Ask the Best and Brightest: Will Ford's Lineup Be Enough?

Robert Farago
by Robert Farago

Barron’s [sub] lobs Ford CEO Alan Mulally enough underhand pitches to sink the Yankees, and then offers this strangely incomplete and mislabeled guide to future FoMoCo products. The most convincing part of Big Al’s spiel: cutting costs. Before reading this excerpt [after the jump] from the Q&A, ask yourself this: are these the cars that America wants? Does the Ford brand, and its marketing mavens, have enough oomph to go the distance? Stay tuned . . .

In the past, critics, including us, have faulted Ford for not bringing more of its European cars to the U.S. and Canada.

We are bringing global cars to North America, starting with the Fiesta in 2010. By 2013, at least seven Ford brand nameplates — 80% of our production — will be on global platforms. That means common parts and large cost savings. This is dramatic: When I came to Ford three years ago, we had 97 nameplates. Now we have just 59. Can you imagine what that means in terms of being able to focus efforts? In addition, because market segments contract and expand, we’re pushing toward more flexible plants. Almost all of our plants are going to have flexible body shops in the next two or three years, so they can build several vehicles. That, combined with fewer platforms, will make us very, very flexible. All our plants are now more efficient. Many are half of the size they were in terms of the number of employees. We did all that by working in a collaborative way with the union.

[Thanks to Jim Zellmer for the link.]

Robert Farago
Robert Farago

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  • Brettc Brettc on Aug 10, 2009

    I think Ford will probably do okay. But only if they don't run out of money and head over to the Government trough. If they get a "loan" and consumers find out, things will be pretty much over for them. They have some desirable looking cars coming, but they need to do continual improvement on those cars. If they let any of their models wither again, they'll screw themselves. However, I don't know how well Ecoboost will work for them. Especially if they don't specify synthetic oil from the start. (Look how well the Volkswagen 1.8T did on dino oil). Turbos are great, until they implode out of warranty.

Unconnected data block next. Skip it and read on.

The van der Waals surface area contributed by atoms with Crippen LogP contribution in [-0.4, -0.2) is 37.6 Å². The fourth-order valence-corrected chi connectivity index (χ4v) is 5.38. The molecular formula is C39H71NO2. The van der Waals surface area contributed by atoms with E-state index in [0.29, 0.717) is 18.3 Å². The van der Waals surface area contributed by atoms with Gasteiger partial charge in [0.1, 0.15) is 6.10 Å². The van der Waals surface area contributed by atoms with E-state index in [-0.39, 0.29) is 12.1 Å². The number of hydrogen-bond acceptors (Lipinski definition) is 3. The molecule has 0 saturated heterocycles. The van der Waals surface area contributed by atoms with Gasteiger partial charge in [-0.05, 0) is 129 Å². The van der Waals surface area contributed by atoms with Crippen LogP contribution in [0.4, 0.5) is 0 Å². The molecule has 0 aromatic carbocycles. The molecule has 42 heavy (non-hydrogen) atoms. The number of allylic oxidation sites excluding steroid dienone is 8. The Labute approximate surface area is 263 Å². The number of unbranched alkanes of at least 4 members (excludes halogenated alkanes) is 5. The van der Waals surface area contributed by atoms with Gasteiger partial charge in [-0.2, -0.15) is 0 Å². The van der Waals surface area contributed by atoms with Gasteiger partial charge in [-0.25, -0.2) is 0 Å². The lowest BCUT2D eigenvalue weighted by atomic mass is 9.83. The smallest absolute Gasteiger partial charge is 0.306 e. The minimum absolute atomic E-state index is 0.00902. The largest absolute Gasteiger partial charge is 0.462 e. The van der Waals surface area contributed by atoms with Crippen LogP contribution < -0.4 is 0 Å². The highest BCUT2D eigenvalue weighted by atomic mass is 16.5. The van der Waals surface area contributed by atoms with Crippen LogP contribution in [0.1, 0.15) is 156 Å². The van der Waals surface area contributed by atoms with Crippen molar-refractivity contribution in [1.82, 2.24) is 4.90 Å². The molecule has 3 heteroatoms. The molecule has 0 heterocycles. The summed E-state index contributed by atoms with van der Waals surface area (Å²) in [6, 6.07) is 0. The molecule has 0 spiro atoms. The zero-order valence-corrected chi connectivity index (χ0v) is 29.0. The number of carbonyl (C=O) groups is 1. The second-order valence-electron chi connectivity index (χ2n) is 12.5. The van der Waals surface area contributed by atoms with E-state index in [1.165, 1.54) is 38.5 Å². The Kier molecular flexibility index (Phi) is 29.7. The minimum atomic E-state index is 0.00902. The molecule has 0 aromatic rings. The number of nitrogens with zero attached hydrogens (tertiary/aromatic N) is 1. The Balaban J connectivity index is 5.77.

• Mark MacInnis Mark MacInnis on Aug 10, 2009

    Glaring hole: small-to-midsize pickup....the behemoth f-150s today are way more truck than a homeowner and many small businesses need. The Ranger is positively jurassic. I believe Ford did what they had to do to conserve cash when they Tony Soprano-ed the F-100 idea, but damn, the F150 (and the Silverado and Ram) pickup trucks have moved so far upmarket in price and size that anyone wanting "less" doesn't have many options. A Ranger-class compact truck with a modern (safer) platform, a gas-sipping Ecoboost- 4 or a robust 6 (dare I say diesel?) with a bed you can actually reach into, and a moderately comfortable cab? An underserved hole in their lineup, if'n yer askin' me.

  • PaulieWalnut PaulieWalnut on Aug 10, 2009

    Mark MacInnis: Ford of Australia are developing a new Ford Ranger which will be about the size of a Nissan Frontier/Navarra. It'll have a 1.6l ecoboost.

  • Cpmanx Cpmanx on Aug 11, 2009
    So they take their crap which doesn’t sell overseas, cheapen it, rebadge it, and sell it here, is this their formula for success? You've got it backwards. Ford is outperforming the market in the US and Europe. Weakness in China and other developing markets is what's killing them. Toyota is getting hammered, too. GM is actually inching up on Toyota this year, incredible as that may sound.